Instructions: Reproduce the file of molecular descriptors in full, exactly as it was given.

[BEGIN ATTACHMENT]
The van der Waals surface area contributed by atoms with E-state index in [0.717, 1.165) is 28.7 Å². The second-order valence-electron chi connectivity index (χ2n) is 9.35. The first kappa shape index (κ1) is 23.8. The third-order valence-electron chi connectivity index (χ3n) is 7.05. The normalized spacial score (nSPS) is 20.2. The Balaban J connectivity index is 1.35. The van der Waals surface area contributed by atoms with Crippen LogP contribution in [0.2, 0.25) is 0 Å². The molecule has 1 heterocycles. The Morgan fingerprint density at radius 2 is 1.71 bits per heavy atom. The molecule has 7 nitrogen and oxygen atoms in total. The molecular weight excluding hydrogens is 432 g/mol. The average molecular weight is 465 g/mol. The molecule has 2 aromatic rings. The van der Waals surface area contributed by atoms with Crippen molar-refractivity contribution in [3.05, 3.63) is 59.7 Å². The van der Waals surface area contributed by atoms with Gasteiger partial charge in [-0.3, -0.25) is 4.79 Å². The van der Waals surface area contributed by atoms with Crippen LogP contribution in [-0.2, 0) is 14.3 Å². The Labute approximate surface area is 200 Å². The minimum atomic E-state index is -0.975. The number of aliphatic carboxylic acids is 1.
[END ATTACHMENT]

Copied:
The van der Waals surface area contributed by atoms with E-state index in [0.717, 1.165) is 28.7 Å². The second-order valence-electron chi connectivity index (χ2n) is 9.35. The first kappa shape index (κ1) is 23.8. The third-order valence-electron chi connectivity index (χ3n) is 7.05. The normalized spacial score (nSPS) is 20.2. The Balaban J connectivity index is 1.35. The van der Waals surface area contributed by atoms with Crippen LogP contribution in [0.2, 0.25) is 0 Å². The molecule has 1 heterocycles. The Morgan fingerprint density at radius 2 is 1.71 bits per heavy atom. The molecule has 7 nitrogen and oxygen atoms in total. The molecular weight excluding hydrogens is 432 g/mol. The average molecular weight is 465 g/mol. The molecule has 2 aromatic rings. The van der Waals surface area contributed by atoms with Crippen molar-refractivity contribution in [3.05, 3.63) is 59.7 Å². The van der Waals surface area contributed by atoms with Gasteiger partial charge in [-0.3, -0.25) is 4.79 Å². The van der Waals surface area contributed by atoms with Crippen LogP contribution in [-0.2, 0) is 14.3 Å². The Labute approximate surface area is 200 Å². The minimum atomic E-state index is -0.975. The number of aliphatic carboxylic acids is 1.